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Core Samples

Jay Meehan, Record columnist

It was an awesome responsibility and one I took quite seriously. My recent self-appointed status as an "intuitive advisor" to the Academy of Motion Pictures Arts and Sciences came after years of sitting back and watching the wrong guys take home the Oscars.

This year I took it upon myself to right the ship and, for the most part, the vibe I dispatched to the voters seems to have been well received. And, although some may accuse me of abdicating my responsibility in a few categories, cultural-history wags will no doubt come to recognize the deductive brilliance that was involved.

If I erred, it was for not getting involved early enough to assure that Keira Knightly would stroll the red carpet in her green gown from the library scene in "Atonement." Admittedly, I can be sooo "bookish!"

And if that particular adornment wasn’t available, how about the "waterlogged" piece she sported upon emerging from the fountain during one of the "character development" sequences earlier in the film. This is high art we’re discussing here!

Whether or not she deserved a "Best Actress" nomination is a topic not actually within my still-undefined area of expertise, however. She certainly played a quite interesting part in a quite interesting flick and I was a bit surprised when it didn’t come her way. But, then again, I didn’t see all the films involved.

I did make the effort to attend screenings of a vast majority of what turned out to be this year’s "buzz films," however. And that is why I didn’t feel the least bit squeamish in taking it upon myself to attempt to affect the outcome by transmitting psychic messages in a westerly direction.

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Take the "Best Original Screenplay," for instance. Even if I hadn’t seen Ellen Page cavort ever-so-hiply, and pregnantly, in "Juno," I would have avidly endorsed the candidacy of Diablo Cody just for her nom de plume alone. But once I saw her tattoos and heard that she once "worked the pole’ for a living, well, art is as art does.

As far as "Best Adapted Screenplay," I might have overplayed my hand. In this rarefied air, however, recusing yourself for ignorance alone is not an option. Of the five nominated works, I had only read one of the novels from which the screenplays were adapted. So, unless you consider my psychic messaging to be unfairly powerful, it wasn’t my fault it won.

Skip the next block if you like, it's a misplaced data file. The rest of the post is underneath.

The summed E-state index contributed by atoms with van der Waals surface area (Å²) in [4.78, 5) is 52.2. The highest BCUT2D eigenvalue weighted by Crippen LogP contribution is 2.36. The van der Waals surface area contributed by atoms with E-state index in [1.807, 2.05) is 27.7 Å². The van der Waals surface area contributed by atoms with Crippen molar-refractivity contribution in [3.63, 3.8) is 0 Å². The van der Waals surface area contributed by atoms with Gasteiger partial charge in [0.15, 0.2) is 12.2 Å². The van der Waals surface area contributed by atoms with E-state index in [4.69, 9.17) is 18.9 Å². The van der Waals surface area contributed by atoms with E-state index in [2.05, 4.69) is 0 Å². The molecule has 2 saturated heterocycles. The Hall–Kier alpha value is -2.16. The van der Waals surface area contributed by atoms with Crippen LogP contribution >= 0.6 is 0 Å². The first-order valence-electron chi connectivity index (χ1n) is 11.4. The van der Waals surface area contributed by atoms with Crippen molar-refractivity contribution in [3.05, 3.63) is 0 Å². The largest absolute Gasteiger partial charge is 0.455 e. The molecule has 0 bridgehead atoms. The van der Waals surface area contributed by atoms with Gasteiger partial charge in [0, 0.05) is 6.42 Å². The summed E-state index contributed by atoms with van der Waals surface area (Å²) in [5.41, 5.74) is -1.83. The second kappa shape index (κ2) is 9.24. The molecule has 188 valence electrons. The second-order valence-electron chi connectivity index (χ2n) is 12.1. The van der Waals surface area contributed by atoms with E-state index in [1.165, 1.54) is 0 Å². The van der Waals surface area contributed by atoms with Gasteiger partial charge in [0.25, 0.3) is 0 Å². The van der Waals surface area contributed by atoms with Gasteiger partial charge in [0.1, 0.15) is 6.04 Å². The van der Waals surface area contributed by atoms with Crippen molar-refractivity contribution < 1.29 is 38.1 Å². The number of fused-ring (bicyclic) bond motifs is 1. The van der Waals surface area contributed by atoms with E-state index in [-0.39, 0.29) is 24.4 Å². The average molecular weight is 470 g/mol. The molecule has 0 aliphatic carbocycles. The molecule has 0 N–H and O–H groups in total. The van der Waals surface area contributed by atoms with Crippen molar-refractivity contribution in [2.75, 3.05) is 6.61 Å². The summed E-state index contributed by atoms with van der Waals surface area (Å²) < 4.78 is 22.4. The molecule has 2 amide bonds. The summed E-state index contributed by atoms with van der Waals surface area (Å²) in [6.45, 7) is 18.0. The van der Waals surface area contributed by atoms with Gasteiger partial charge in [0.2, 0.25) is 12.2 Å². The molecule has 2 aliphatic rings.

And that would have been Cormac McCarthy’s "No Country for Old Men," with the adapted screenplay provided by Joel and Ethan Coen. From "Blood Meridian" through his "Border Trilogy" and up to and including "The Road," McCarthy has flat out owned me.

Much the same could be said for the Coen Brothers and their screenwriting and filmmaking output through the years. How could you not love "Blood Simple," "Raising Arizona," "Fargo," "The Big Lebowski," and, my personal favorite due to its "old, weird America" musical sensibility, "O Brother Where Art Thou?"

The Coens also garnered Best Director for "No Country for Old Men," which, due to repetition alone, will be heretofore referred to as "NCFOM." There is something about films that utilize landscape as part of the dialogue that works for me. This is one. As is "There Will Be Blood," which Paul Thomas Anderson adapted from an Upton Sinclair novel.

The "Best Supporting Actor" category proved to be a runaway for Javier Bardem and his quite intriguing take on Anton Chigurh, the highly-focused villain from NCFOM. Although a performance for the ages, it wasn’t enough to sway me from Phillip Seymour Hoffman’s rogue CIA agent in "Charlie Wilson’s War. You win some, you lose some!

"Best Supporting Actress," at least to those of us yet to have seen "Michael Clayton," came almost as a shock. Not that Tilda Swinton wasn’t worthy, but Cate Blanchette as Bob Dylan in "I’m Not There" and Amy Ryan’s crackhead mom in "Gone Baby Gone" were clear favorites.

The "Best Actor" category carried absolutely no drama. If Daniel Day-Lewis had not won for his role as the demonically visionary wildcat oilman Daniel Plainview in "There Will Be Blood," the audience, and the industry itself, would have erupted in a gusher of outrage. Again, not that the others were not brilliant in their own right. It’s just that Daniel Day-Lewis has once again raised the bar.

And now we come to "Best Actress" and the main reason I created the role of "super-duper delegate" for myself. I refused to allow Marion Cotillard’s tour-de-force channeling of French chanteuse Edith Piaf in "La Vie en Rose" to go unrewarded. Not that Ellen Page, Laura Linney, Julie Christie, and Ms. Blanchett don’t belong on the top shelf.

I fasted (sort of, it was actually a spirit-rich liquid diet), I held my breath, I begged the Fates, and beseeched my muse. I played "The Very Best of Edith Piaf" CD over and over until every dog in the neighborhood knew it by heart. There’s something about singing along at the top of your lungs in a language you don’t speak that is quite gratifying. Suffice to say, we won!

"No Country for Old Men" took home the "Best Picture" Oscar. Nor real problem there although "Atonement," "Juno," and "There Will Be Blood" would have worked for the old super-duper delegate just as well. Word has it that he’s looking forward to catching "Michael Clayton" in the near future. Now if he could just locate Keira Knightley.

Jay Meehan is a culture junkie and a free-lance writer with a background in commercial and community radio, among other pursuits. He has been a columnist and feature writer for various Park City publications going back to 1973.

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